Glad to see you also were aggravated.

    Anyway, Readers' Bill of Rights: You can read any book you darn well want to read. It's one of the great pleasures of life. Would anyone say which artists or musicians one should like?

    Individual taste in books, music, movies, art--even decorating, dress, jewelry, food--is so fascinating.

    Everyone I know has different taste in books; some books most people like, some polarize people strongly one way or the other.

    But it never ceases to amaze me. I like to buy books at discounts and share them, even sharing library books, but I have to remember who has what taste, who likes one author, who hates that author. It's like juggling plates.

    But it's all fun.

    And if people don't agree with your taste, well then, say, "So, sue me"!

    I just find this reading of blogs to be such a learning and enjoyable experience, expanding my scope of experience. I always learn something.

  3. Anonymous: Thanks for the recommendation. I'll check it out.

  4. Kathy: Ah, another BRIDGES OF MADISON COUNTY violent encounter. Ha! I wonder how many of us read this book and reacted the same way. The result: Lots of smashed books. I always thought her sacrifice was too great. But I don't really know for sure, never having been faced with that choice. I always felt she should have tried harder to find him, once her husband passed away. When she receives that box of camera equipment near the end. OMG, I wept buckets!!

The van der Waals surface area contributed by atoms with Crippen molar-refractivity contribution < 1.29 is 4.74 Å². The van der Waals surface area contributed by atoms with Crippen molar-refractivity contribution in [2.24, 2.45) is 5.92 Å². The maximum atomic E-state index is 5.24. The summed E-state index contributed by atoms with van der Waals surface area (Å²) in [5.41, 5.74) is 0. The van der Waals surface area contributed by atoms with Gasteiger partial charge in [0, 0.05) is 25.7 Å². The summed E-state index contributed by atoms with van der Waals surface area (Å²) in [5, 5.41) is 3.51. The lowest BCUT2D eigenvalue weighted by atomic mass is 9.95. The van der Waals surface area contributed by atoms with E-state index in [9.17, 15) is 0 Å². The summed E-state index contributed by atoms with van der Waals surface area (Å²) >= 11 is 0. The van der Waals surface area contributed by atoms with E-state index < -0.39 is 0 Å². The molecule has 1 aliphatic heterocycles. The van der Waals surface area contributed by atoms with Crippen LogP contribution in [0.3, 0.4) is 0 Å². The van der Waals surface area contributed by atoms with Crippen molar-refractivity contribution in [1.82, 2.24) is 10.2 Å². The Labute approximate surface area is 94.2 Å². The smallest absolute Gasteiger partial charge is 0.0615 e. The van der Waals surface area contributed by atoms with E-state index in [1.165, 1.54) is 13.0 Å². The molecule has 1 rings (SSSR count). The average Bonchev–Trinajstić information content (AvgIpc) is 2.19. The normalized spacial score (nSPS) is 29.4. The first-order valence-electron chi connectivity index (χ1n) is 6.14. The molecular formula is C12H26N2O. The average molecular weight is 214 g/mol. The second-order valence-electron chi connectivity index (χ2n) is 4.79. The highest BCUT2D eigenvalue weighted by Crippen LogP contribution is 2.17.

Didn't know there was a 'Readers' Bill of Rights' - Love it! I agree wholeheartedly with you. Read what you want. I do.

    I also enjoy going from blog to blog and seeing what everyone's reading. But, like you, Kathy, I am a bit overhwhelmed by ALL the choices. So much to read, so little time, for damn sure!

    I used to care about my reading tastes and what it might all mean. Now, I say, so what. So, sue me. HA!

    I find that on some blogs there is some 'sniffing' at books that are not considered 'literary', but I just think those people are missing out on lots of good reading and some pretty fine authors. Their loss.

  5. The first book that made me cry was "Mrs Mike" by Benedict and Nancy Mars Freedman. I read it in junior high, so many years ago. It made such an impression on me that I've never forgotten it.

  6. Pat: You've stumped me. I've never heard of it. Books are such an indvidual thing, aren't they? Not mention, emotions. :)

  7. Yvette, I was curious if you ever read it. I looked it up yesterday on google and came upon this essay on by author Peggy Orenstein on how Mrs. Mike influenced her:

    As she said I'm sure I'd find the book sappy after 50+ years of life, but it will always be a book I'll remember.

  8. Pat: I've just finished reading the essay. Wow. Thanks for the link. You know, reading is such an empowering thing, a powerful tool. Some books make such important differences in our lives. I was taken, too, with the Freedman's story. Someone should write that up or make a movie of it. What fabulous people!

    I don't know that I'd want to read Mrs. Mike now for the first time. It sounds as if it would not resonate for me in the right way. But possibly the time will come when I will get a copy for my Julianna.